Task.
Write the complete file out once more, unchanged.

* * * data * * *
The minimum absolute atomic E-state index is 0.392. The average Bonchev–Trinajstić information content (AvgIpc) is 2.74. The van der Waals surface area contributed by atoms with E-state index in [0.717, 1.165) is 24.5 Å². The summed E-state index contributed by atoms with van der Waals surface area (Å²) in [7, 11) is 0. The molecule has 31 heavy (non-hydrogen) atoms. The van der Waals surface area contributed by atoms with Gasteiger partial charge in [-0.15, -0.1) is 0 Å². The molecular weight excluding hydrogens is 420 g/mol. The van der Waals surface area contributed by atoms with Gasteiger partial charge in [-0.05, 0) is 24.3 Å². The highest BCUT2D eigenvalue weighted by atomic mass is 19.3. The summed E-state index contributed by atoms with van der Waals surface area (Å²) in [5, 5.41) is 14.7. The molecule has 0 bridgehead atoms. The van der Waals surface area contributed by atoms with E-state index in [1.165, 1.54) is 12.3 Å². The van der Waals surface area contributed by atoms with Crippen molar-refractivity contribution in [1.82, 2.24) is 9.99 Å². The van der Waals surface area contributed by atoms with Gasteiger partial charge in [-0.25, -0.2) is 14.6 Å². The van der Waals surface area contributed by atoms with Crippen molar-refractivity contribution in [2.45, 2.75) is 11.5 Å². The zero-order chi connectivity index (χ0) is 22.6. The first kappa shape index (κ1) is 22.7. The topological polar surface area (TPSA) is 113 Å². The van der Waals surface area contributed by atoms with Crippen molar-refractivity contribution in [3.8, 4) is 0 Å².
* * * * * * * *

The minimum absolute atomic E-state index is 0.392. The average Bonchev–Trinajstić information content (AvgIpc) is 2.74. The van der Waals surface area contributed by atoms with E-state index in [0.717, 1.165) is 24.5 Å². The summed E-state index contributed by atoms with van der Waals surface area (Å²) in [7, 11) is 0. The molecule has 31 heavy (non-hydrogen) atoms. The van der Waals surface area contributed by atoms with Gasteiger partial charge in [-0.15, -0.1) is 0 Å². The molecular weight excluding hydrogens is 420 g/mol. The van der Waals surface area contributed by atoms with Gasteiger partial charge in [-0.05, 0) is 24.3 Å². The highest BCUT2D eigenvalue weighted by atomic mass is 19.3. The summed E-state index contributed by atoms with van der Waals surface area (Å²) in [5, 5.41) is 14.7. The molecule has 0 bridgehead atoms. The van der Waals surface area contributed by atoms with E-state index in [1.165, 1.54) is 12.3 Å². The van der Waals surface area contributed by atoms with Crippen molar-refractivity contribution in [1.82, 2.24) is 9.99 Å². The van der Waals surface area contributed by atoms with Gasteiger partial charge in [-0.25, -0.2) is 14.6 Å². The van der Waals surface area contributed by atoms with Crippen molar-refractivity contribution in [2.45, 2.75) is 11.5 Å². The zero-order chi connectivity index (χ0) is 22.6. The first kappa shape index (κ1) is 22.7. The topological polar surface area (TPSA) is 113 Å². The van der Waals surface area contributed by atoms with Crippen molar-refractivity contribution in [3.8, 4) is 0 Å².